Use case scenario 2 : you made changes to Yacas

*A CVS!commit
You got the latest version, but saw this huge, glaring omission in
Yacas, and start hacking away to add it yourself. After a while, 
after playing with the code you wrote, and if you think you are
finished with it, you decide you like to add it to the cvs repository.

First, you should test the new Yacas system:
	make test
If there are any failed tests, you need to fix them.

Now you can start entering your changes to the CVS. If you created some new files, you need to tell CVS to add them to the source tree:

{cvs add } [list of file names of ascii text files]

This adds ascii text files. If you added binary files (GIF images
in the documentation directory, or something like that), you can 
add it to the CVS with 

{cvs add -kb } [list of file names of binary files]

Note that, when adding files to the CVS, you should normally also add them to
the Yacas {tar.gz} distribution. This is done by adding the file name to the {EXTRA_DIST}
variable in the file {Makefile.am} in the directory where you were adding the file.

In case files need to be removed, there are two options:

*	The file is still on your drive: call {cvs remove -f [filename]} to remove
the file from both your computer and the cvs repository.
*	You already removed the file from your system: call {cvs remove [filename]}

There seems to be no easy way to rename or move files; you would have to remove them at their old location and add them at a new location.

Now, when finished with that, you might want to 'commit' all
changes with

	cvs commit

If the commit succeeds, an email is sent out to the maintainers,
who can then scan the diff files for changes, to see if they
agree with the changes, and perhaps fix mistakes made (if any).

If there is a collision, the commit fails (it will tell you so). 
This might happen because someone else also edited the same place in a file and their changes cannot be automatically merged with yours.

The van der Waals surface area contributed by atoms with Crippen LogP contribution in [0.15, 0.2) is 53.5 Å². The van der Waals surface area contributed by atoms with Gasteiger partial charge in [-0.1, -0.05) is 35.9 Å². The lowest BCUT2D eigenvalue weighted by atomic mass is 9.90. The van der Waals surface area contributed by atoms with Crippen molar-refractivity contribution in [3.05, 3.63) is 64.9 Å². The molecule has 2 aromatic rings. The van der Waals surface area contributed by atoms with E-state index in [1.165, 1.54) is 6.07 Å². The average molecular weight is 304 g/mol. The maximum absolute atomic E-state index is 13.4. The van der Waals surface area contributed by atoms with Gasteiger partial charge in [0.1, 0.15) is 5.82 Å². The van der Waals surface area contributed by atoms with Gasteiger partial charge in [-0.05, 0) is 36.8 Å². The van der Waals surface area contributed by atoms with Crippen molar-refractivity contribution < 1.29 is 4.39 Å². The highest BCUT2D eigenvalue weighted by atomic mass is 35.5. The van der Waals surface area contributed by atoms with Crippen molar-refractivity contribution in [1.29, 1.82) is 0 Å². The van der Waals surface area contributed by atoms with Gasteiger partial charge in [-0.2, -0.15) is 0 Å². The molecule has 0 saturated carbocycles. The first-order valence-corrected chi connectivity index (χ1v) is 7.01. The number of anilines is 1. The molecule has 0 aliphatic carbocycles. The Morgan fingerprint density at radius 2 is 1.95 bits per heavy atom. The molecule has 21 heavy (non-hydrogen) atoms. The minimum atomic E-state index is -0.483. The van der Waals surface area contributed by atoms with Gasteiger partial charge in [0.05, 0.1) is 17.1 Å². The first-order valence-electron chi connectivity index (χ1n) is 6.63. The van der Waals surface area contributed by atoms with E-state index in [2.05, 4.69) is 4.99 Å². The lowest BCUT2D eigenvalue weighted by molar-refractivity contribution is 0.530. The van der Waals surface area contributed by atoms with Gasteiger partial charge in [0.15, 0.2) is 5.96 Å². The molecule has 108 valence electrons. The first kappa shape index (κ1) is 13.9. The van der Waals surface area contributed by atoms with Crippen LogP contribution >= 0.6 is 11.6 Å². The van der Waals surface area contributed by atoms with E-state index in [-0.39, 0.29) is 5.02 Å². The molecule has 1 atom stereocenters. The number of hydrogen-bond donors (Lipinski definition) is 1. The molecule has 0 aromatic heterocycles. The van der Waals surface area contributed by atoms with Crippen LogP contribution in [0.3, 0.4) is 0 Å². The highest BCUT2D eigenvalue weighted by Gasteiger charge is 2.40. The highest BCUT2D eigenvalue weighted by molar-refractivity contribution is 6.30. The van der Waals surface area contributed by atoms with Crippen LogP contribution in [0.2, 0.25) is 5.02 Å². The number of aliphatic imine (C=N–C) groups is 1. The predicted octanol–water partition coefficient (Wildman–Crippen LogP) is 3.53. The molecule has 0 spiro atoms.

In case of a collision, you need to invoke {cvs update} twice.
The {cvs update} outputs a list of file names with a character
in front of them. The important ones are the files with a 'C' before
them. They have a collision. You can go into the file, and see the
collision, which the cvs system conveniently marks as:

	<<<<<<
	old version
	===========
	new version
	>>>>>>

You can edit the file by merging the two versions by hand. This
happens very rarely, but it can happen. Use {cvs commit} afterwards
to commit.

The {commit} and {update} commands can be performed in specific 
directories, and on specific files, if necessary, by stating them
on the command line. Or you can go into a sub directory and do a
{cvs commit} or {cvs update} there, if you are confident that is
the only place that changed or whose changes you are interested in.

That is basically it, a quick crash course cvs. It is actually very
convenient in that usually all that is needed is a {cvs commit}
to fix small bugs. You type that in, and your version gets merged
with the changes others made, and they get your changes, and you 
backed up your changes at the same time (all with that little command!).

You can find more information about cvs at <*http://cvsbook.red-bean.com/*>.